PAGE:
Africa General Service clasp S. Nigeria 1905-06.
Dr. F.B. Thompson, S.N. Regt.
Francis Barrallier Thompson, son of a prosperous London solicitor Gustavus Thompson. and of French emigree descent,
went on to become a doctor, a specialist in tropical diseases, and eventually the Chief Medical Officer in Cyprus. His eldest daughter, Stella, married an Irish peer, the 6th Marquis Conyngham, from a family, both famous and notorious in aristocratic circles, and the Barrallier name now appears in the family tree of the British royal family.
First appears as a medical student who perhaps in search of adventure enlists as a Gunner in the Royal Artillery, 17 March 1891. Occupation ‘Student ‘ aged 20. Evidently tiring of the Artillery he transfers 5 days later to 1st Royal Dragoons. This he was also clearly unsuited to and took his discharge the following day, 23 March. Enlistment being medically fit, change of units, and discharge in 6 days must constitute some sort of record. Not to be put off he enlists as Trooper in the Royal Horse Guards in that October, 1891, Lance Corporal 1894 and took his discharge in 1895 presumably to resume his medical studies. Presumably successfully as he appears as Doctor the South Nigeria Regiment in the 1905-06 punitive expedition under Brevet Major J. M. Trenchard, Royal Scots Fusiliers and Captain G. T. Mair, Royal Field Artillery, an operation mounted in response to the of Dr. Stewart in the Oswerri District,
From Richard Magor, Africa General Service Medals,
‘This medical officer was new to Nigeria and was travelling alone through the bush on his bicycle and lost his way. Accounts vary as to what happened. Some say Stewart was murdered as he slept, others that he was captured, trussed up naked and carried alive from village to village with bits being cut off as ‘juju’ until finally he was decapitated and eaten. All however agree that his body was cut up into small pieces and distributed around for consumption as a fetish. All those who ate a piece of Dr. Stewart would henceforth be released from the white man’s domination and protected from any harm from a European … There was severe fighting which did not really end until those responsible for Stewart’s murder were captured, summarily tried and hanged … Dr. Stewart’s skull and bones, except for the hands and left leg, were eventually surrendered and sent to Calabar for burial.’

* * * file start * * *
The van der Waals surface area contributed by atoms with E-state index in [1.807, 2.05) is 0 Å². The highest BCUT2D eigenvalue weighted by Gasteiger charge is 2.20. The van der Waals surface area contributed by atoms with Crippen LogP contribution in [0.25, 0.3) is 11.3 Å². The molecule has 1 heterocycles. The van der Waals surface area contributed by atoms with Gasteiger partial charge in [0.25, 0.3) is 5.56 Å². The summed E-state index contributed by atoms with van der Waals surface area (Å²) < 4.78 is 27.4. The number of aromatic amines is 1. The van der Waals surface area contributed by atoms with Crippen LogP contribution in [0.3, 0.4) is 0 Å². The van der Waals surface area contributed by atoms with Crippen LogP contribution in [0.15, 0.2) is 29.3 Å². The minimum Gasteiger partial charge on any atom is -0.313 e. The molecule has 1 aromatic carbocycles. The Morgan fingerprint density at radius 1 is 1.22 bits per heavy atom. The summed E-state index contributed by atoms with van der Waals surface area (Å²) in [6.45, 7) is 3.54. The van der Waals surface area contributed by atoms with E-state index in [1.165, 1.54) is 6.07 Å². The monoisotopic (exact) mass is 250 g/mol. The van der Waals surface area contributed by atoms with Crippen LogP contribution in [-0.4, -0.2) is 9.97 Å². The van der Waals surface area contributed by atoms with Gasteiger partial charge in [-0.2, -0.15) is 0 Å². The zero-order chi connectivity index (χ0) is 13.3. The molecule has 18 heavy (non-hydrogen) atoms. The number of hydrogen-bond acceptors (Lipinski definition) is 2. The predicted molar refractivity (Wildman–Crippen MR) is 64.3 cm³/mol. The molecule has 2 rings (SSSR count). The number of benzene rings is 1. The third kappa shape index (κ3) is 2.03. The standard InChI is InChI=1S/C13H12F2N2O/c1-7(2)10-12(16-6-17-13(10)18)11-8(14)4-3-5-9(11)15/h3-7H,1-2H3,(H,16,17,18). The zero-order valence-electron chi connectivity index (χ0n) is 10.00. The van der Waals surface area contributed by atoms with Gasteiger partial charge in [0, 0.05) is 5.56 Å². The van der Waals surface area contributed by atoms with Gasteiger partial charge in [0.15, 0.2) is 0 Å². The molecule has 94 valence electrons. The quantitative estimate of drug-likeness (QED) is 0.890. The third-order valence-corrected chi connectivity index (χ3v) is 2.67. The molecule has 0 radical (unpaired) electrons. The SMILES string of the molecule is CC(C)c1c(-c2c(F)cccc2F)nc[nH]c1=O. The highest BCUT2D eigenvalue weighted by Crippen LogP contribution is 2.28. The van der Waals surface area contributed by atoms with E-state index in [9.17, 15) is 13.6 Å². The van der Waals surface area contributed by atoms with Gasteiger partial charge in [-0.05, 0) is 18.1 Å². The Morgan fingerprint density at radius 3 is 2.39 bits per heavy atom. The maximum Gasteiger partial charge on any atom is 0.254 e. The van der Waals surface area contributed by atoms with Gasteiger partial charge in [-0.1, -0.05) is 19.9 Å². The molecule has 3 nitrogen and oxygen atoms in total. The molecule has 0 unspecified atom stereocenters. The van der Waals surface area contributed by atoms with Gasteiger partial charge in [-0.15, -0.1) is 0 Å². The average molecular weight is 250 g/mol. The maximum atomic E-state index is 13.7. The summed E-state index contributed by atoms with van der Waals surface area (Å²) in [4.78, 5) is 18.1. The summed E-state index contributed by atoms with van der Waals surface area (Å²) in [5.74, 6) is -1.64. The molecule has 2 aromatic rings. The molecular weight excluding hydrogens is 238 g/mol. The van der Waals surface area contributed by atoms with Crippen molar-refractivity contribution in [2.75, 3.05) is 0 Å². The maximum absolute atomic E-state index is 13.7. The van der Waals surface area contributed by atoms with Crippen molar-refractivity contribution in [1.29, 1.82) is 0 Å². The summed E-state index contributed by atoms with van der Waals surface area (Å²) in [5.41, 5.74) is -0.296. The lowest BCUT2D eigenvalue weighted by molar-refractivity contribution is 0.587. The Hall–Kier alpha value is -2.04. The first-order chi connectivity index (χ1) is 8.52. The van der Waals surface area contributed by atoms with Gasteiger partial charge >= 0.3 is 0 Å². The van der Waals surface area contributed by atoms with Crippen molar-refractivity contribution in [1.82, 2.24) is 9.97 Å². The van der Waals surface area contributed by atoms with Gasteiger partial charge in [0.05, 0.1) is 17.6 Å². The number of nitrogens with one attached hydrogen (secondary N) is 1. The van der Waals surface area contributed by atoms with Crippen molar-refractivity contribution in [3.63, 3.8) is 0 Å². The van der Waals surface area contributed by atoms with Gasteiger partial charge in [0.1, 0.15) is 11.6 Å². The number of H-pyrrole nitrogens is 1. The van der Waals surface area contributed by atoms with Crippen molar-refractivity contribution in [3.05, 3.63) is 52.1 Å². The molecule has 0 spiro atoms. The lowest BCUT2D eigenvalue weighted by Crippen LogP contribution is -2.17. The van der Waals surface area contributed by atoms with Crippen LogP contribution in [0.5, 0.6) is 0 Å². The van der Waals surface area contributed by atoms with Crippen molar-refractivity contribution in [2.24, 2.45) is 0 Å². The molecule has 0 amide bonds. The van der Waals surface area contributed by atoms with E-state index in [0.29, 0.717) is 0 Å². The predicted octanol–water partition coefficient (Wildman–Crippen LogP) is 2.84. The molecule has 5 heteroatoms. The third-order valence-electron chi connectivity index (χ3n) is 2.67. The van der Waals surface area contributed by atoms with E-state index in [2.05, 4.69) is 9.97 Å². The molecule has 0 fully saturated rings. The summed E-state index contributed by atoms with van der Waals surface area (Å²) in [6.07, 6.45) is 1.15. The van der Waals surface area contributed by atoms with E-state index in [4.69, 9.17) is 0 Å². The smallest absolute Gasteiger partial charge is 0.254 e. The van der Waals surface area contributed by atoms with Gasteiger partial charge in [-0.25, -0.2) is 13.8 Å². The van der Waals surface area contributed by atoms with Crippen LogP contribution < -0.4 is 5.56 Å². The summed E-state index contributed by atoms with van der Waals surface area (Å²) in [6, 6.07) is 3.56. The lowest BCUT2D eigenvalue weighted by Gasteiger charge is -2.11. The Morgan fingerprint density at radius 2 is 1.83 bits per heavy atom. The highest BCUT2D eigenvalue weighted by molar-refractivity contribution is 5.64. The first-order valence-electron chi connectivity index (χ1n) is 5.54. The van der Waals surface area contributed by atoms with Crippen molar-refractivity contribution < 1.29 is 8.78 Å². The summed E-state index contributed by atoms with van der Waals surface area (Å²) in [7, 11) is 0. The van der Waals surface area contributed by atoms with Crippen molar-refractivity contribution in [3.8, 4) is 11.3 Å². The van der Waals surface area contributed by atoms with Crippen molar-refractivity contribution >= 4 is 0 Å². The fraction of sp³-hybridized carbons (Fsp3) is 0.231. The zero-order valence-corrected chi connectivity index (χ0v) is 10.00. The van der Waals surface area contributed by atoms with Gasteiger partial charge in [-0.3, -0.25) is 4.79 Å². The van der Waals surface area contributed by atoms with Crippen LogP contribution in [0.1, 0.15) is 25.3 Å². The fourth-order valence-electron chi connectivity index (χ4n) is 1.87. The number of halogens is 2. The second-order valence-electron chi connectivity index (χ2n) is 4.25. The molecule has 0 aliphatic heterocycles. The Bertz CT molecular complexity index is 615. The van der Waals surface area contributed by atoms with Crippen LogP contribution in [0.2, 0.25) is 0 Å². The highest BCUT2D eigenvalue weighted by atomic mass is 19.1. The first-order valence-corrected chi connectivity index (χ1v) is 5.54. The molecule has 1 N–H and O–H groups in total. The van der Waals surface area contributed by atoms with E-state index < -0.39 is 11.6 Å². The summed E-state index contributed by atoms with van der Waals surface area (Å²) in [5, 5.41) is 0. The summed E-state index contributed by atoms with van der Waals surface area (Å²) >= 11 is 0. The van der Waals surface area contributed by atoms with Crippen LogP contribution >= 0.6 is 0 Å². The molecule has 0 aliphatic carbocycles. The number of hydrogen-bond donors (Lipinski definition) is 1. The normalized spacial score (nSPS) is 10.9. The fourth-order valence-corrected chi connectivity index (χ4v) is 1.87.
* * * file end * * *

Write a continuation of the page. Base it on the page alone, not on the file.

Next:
Thompson reappears in 1921 where the London Gazette records him at that time as Chief Medical Officer and there appointed to be a Member of the Legislative Council of Cyprus.
Sums up short time research. We should imagine there is plenty of scope.